Success after Mother’s petition to ban app with potential for cyberbullying goes viral.
The mum of a 13-year-old girl who was told to kill herself by online bullies launched a petition in January for apps that facilitate anonymous messaging to be banned.
The Queensland parent, Katrina, launched an online campaign to shut down phone applications, including Sarahah, which she said has ‘shattered’ both her daughter and herself.
Since reading the sickening abuse sent to her daughter through Sarahah, the mother says she’s been ‘scared, broken and sick to her stomach’.
Katrina accuses such apps of ‘breeding suicide’, using a message sent to her daughter as a poignant example.
‘(name) is such a bitch, she makes everyone hurt and I hope she kills herself. Seriously no one would care,’ the hurtful note read.
Sarahah is a social networking service for providing anonymous feedback. In Arabic sarahah means “frankness” or “honesty”.
‘No one, especially our youth, should have to read messages like this about them,’ Katrina said.
Her petition went viral with nearly 470,000 signatures.
This week BBC news shared that he app has been removed from the Apple and Google stores after accusations that it has been facilitating bullying. But the company’s chief executive denies the claims and says the app isn’t meant to be used by younger teens.
The app was then taken down from both the Apple and Google stores. It appears the companies took action in response to the petition, although a Google spokesperson said “we don’t comment on specific apps” and Apple did not respond to requests for comment.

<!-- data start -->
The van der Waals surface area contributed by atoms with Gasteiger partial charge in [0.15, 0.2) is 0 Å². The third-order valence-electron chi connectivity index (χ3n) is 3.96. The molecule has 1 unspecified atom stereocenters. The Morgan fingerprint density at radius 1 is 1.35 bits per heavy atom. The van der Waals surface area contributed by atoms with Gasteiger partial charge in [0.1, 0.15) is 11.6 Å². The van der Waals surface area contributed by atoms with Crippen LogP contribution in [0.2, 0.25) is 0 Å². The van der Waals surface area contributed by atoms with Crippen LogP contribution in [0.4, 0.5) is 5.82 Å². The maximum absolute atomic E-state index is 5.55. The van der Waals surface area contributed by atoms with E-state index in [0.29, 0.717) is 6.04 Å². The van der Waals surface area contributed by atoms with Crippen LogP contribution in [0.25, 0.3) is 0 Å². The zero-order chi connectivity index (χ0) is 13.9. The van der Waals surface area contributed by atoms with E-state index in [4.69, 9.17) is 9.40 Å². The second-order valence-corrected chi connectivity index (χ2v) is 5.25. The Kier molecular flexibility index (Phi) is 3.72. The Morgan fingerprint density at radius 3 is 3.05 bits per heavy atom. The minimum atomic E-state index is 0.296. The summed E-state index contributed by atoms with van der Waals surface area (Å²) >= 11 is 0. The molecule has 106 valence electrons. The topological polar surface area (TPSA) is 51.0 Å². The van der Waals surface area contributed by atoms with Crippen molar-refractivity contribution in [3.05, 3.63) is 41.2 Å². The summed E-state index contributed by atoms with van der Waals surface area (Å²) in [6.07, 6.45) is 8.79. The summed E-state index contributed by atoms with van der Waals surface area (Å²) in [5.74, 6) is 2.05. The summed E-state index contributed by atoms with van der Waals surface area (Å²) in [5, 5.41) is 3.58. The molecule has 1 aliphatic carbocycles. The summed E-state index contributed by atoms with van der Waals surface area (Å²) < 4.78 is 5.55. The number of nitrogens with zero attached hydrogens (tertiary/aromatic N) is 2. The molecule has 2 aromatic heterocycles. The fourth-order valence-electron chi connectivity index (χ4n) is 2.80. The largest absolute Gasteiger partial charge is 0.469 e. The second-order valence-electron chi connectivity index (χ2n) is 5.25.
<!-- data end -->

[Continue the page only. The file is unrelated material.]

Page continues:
BIG WIN! Well done to Katrina. Good on you for standing up for our children.
A concerned father has also shared screenshots of the relentless online bullying his 15-year-old daughter is suffering through.
Russell Simpson shared images of the abuse on Facebook in a post which has since gone viral.
“Righto Lets see if everyone is fair dink-um about this social media bullying,” starts Russell.
“To all the people that think we go on and on about Cyber bulling here is your example to what Katelyn has put up with over the years.”
“It doesn’t worry her anymore but now it has become to the point where OK here I come and look out,” Russell says in the Facebook post.
He confirms the post was reported to Snapchat and the parents are trying to track the “little vermin down”.
These apps should not be allowed to exist. While it would obviously be impossible to ban or prevent such apps, as parents it is OUR JOB to make sure our children aren’t using them and to be aware of what apps they are using regularly. Talk often and openly to your children about using social apps wisely.
We all need to stand up for our kids and #doitfordolly #stopbullyingnow #speakevenifyourvoiceshakes
*Readers in need of support and information about suicide prevention can contact Lifeline on 13 11 14 or Suicide Call Back Service 1300 659 467.
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